Please consider supporting our efforts.


The Stranger in a Stairwell

Thursday, 24 October 2013 00:00 Written by  R.S.N.

Ready for the next uncomfortable topic? It’s not as sexy as our favorite firearms, it’s not as cool as our reading lists, and it’s far from as comforting as our food supplies. It’s rape, the attempt to prevent it and how it’s dealt with afterward. I think we all expect crime to go up during a protracted crisis, and maybe the unspoken theory is that rapes will go up with it. As it is, estimates suggest that between ‘1 in 4’ and ‘1 in 10’ women have been sexually assaulted or have escaped an attempted rape. Men and boys under-report, but that’s a high number, too. Put 30-40 guys in a room and chances are, 1 of them has admitted to being sexually abused in a survey or on a report. That’s prevalent enough to try and prepare for, with or without a disaster situation. But, rape may be coming from an unexpected angle.

The Victims and Perpetrators

On TV and in movies, in the Prepper fiction we read, and the self-defense classes we take, rapists are a guy in a mask, escaped convicts, members of biker gangs, hood thugs, somebody in a stairwell, or an alley outside of work. And yeah, these types of people are responsible for a fair portion of reported rapes. If SHTF were to occur, without a widespread moral community to be evading, without threat of law enforcement, their ratios of attacks may very well go up.

However, the primary threats for both adults and children are much closer to home. More than 70% of women know their attackers. Considering the many reasons knowing your attacker would encourage you not to report it, that’s a pretty shockingly high statistic. Of all rapes, 30-40% are committed by a friend or acquaintance. About a quarter of rapes are committed by someone who is described as an intimate. Somewhere between 5-10% of all rapes are committed by family members; who include blood and marriage relatives.

Let that sink in for a minute. Ever see a picture of big family reunion? If there are a hundred people in it, one of them has probably been abuse, molested, or raped by somebody else in the family picture. You are probably thinking, “Not in my family”, but by the “statistics” that common response is a hope a desperate prayer. The reality is that only 5-7% of the perpetrators of child rape are strangers.

In cases involving children, family members are named as the rapists 30-40% of the time. 50%, or more, were less intimate acquaintances (family friends, teachers, babysitters, coaches, neighbors, or other youths). Almost all child rape victims know their attackers beforehand (90-95%).

Preventing Rape and Abuse

So how do you protect from rape when chances are situational awareness and self-defense skills are nullified by trusting the attacker? This question only gets harder in cases when we’re talking about preparedness. If children are sequestered away with only family members, maybe a few others, some of the normal checks and balances that can lead to prevention and disclosure go away.

The truth is that because of the usual perpetrators, rape is one of the hardest crimes to prevent. Remember, 30% or more of all rapes are committed by an intimate or relative. That’s people who know you well; boyfriends, girlfriends, Uncle Sal, Aunt Bea, grandpa, Cousin Lou and Cousin Jo, Bernie the grilling buddy, or Kara the college chum.  And there are a growing number of neighborhood kids, school kids, minor siblings, and teenaged relatives assaulting committing rape.

So how do you beat it? How do you protect the ones you love when the predators are probably going to be people who are trusted? How do you limit something that is already happening to so many people every day, especially when the world falls apart? Sometimes, you just don’t. It’s a tough one to swallow, but it’s true. You’re as likely to have a victim of sexual abuse somewhere in your circle of family, friends, and coworkers as you are to have a traffic accident.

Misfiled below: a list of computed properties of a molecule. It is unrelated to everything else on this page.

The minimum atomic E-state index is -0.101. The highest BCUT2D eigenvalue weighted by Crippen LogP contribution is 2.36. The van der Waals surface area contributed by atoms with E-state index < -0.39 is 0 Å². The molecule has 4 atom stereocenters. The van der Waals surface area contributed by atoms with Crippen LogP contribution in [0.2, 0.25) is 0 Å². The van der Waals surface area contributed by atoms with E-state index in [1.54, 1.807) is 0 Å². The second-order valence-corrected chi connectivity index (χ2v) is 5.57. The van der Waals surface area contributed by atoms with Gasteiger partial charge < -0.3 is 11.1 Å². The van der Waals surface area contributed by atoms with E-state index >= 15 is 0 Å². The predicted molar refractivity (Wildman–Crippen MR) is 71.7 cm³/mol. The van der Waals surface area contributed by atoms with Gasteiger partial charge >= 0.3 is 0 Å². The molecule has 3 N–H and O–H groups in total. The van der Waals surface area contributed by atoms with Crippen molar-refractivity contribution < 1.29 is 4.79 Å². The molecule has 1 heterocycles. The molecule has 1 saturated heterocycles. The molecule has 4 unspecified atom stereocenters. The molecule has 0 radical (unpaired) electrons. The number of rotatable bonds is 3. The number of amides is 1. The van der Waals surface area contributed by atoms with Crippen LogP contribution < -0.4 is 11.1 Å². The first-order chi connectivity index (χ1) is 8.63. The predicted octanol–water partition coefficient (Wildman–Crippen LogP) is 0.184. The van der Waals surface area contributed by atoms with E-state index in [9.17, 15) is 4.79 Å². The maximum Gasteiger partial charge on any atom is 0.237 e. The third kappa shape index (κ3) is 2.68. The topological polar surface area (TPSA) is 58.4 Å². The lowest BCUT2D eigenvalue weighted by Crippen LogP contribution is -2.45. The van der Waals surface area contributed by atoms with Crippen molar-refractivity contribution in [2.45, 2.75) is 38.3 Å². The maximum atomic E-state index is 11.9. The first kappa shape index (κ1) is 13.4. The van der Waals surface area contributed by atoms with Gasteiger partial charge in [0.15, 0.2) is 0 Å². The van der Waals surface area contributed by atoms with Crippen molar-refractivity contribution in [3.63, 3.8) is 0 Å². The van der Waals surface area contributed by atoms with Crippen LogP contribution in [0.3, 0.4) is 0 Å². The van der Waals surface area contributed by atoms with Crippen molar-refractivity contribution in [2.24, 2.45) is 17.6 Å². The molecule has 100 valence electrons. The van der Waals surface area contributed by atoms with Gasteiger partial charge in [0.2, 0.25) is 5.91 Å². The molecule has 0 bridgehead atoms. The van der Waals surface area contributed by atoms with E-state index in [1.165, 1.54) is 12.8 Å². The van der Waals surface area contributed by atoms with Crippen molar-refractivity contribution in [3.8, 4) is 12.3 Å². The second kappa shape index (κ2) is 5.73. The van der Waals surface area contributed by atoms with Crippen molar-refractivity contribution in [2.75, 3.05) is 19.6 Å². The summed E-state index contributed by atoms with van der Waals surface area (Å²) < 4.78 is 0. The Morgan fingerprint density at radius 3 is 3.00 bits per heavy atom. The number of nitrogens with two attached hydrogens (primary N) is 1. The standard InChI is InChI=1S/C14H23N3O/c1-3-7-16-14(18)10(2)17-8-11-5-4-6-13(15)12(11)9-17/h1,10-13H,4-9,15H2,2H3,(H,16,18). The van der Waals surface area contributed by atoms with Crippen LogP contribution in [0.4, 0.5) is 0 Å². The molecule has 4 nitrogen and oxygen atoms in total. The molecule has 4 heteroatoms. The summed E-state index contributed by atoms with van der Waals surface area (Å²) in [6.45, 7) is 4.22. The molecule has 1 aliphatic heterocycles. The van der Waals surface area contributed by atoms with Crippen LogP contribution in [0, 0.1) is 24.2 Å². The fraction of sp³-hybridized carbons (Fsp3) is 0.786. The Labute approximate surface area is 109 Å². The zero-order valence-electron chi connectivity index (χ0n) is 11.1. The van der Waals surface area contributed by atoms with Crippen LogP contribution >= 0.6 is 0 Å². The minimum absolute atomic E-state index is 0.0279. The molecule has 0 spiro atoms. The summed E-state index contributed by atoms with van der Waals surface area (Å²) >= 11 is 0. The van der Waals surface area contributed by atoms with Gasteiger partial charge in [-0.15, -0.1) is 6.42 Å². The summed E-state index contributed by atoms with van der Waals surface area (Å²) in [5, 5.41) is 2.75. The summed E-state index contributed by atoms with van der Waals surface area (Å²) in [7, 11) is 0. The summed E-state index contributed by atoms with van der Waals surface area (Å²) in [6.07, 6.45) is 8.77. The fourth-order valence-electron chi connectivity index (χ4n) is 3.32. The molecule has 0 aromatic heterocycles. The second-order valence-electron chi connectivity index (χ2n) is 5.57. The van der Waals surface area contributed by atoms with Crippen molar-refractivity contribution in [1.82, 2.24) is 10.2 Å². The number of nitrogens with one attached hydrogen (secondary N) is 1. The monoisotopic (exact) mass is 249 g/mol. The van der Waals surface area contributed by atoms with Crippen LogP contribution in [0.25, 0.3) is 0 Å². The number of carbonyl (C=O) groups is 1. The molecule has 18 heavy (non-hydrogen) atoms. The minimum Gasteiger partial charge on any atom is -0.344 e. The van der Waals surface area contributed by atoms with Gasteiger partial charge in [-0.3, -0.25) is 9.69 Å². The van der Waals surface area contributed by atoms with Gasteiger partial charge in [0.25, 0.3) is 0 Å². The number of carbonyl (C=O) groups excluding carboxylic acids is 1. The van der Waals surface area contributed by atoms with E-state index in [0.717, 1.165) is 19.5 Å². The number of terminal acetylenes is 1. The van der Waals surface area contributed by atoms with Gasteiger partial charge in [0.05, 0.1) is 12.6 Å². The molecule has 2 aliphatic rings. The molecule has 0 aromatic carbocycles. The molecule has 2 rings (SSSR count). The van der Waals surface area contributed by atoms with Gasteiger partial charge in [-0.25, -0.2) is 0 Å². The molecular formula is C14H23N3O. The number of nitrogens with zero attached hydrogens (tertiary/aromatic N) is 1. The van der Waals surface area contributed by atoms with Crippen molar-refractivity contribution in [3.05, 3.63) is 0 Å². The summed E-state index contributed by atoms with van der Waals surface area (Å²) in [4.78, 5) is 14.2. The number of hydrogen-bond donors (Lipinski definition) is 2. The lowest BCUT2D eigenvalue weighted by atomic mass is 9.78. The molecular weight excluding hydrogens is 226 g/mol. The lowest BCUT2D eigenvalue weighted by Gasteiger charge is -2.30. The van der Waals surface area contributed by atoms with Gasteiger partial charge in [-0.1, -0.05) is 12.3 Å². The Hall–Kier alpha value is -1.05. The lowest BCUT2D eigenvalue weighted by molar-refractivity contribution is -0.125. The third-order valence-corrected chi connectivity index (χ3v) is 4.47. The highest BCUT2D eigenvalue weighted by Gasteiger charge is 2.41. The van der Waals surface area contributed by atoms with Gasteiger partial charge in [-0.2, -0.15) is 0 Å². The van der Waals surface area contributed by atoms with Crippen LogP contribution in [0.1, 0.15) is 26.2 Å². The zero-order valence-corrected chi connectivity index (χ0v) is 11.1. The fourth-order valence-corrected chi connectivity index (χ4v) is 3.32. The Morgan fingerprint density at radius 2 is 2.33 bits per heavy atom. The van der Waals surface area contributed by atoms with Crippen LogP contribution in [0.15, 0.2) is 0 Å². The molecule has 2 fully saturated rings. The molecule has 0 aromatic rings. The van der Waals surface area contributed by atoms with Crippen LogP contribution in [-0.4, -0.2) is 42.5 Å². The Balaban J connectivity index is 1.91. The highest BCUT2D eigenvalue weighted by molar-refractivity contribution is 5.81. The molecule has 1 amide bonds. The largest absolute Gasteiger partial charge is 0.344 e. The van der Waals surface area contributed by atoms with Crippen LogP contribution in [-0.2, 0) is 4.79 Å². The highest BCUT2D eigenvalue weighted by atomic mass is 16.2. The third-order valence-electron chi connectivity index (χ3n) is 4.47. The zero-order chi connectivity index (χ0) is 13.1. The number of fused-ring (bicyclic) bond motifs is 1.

Sometimes you’re the one in the hallway of a hospital asking how this could have happened to your family member or friend. Rape affects everyone involved; the rapist, the person that was raped, and immediate family members. Likewise, most of us tend to deal with issues as personal ones; even if you were not the person that was raped you may still think that the raped directly affected yourself. Sure, you may feel some responsibility, should have seen the signs, or maybe you don’t want to be inconvenienced with what lays ahead. However, you shouldn’t think in terms of how did this happen to me; instead you need to remember that it’s something that happened to them [the victim].

Rape is hard on spouses and caregivers of victims, undeniably. They wrestle with their own guilt and anger. There’s help for everyone, from counseling and support groups. But initially, the focus needs to stay on the fact that it happened to the victim. Eventually, the focus can shift to having happened to a family, because the victim is a member of the family.

How Can We Keep It From Happening?

First, pay for background checks for everybody you’re letting into your home, putting in a position to care for your child, or be around your child and spouse. Background checks are not just strangers you are considering having in your Mutual Assistance Group (MAG). That’s Uncle Al, Cousin Jo, the priest or preacher you figure you’ll take care of when the time comes, and the babysitter you’re hiring tomorrow. Background checks will not catch everything, but they can weed out some. Talk to mutual acquaintances just to get a feel for who they are and other’s impressions about them.

Second, pay attention. Watch for people who like kids but don’t have any; like myself. In my case, we walk dogs, harass the cat, make cards, poke around in the woods, and play with plants. I do like the children in my life, but I also want to be a non-parental “cool” person in their life so that I can poke deeper if I worry about them. I have to know them to be trusted with an outcry, I have to know them to be aware of who does and doesn’t belong in their worlds, and what’s normal for them. Watch for people who don’t necessarily make overt attempts to be involved, but who watch women and children, or one woman one child in particular. Some of them are sheepdogs just checking on the lambs in their field, but some of them may be the wolves.

Find out how somebody felt after a sports massage or a doctor’s visit. Sexual abuse can sometimes be curtailed before a rape by an outcry of unwanted contact, by not being sure something was right. A call can find out how an exam should have gone, start a ball rolling to remove a predator, or can calm fears and uncertainty, which is just as important. Skip the “that was a waste” comments and don’t allow the one who was concerned to apologize for causing a fuss if something was normal. I didn’t need to evacuate for my last hurricane, but I double checked routes anyway. It’s the same kind of preparedness. Gather information before accusations are made, but if somebody harasses you for making sure your spouse or kids are safe, it’s totally okay to label that person a jerk and find somebody else.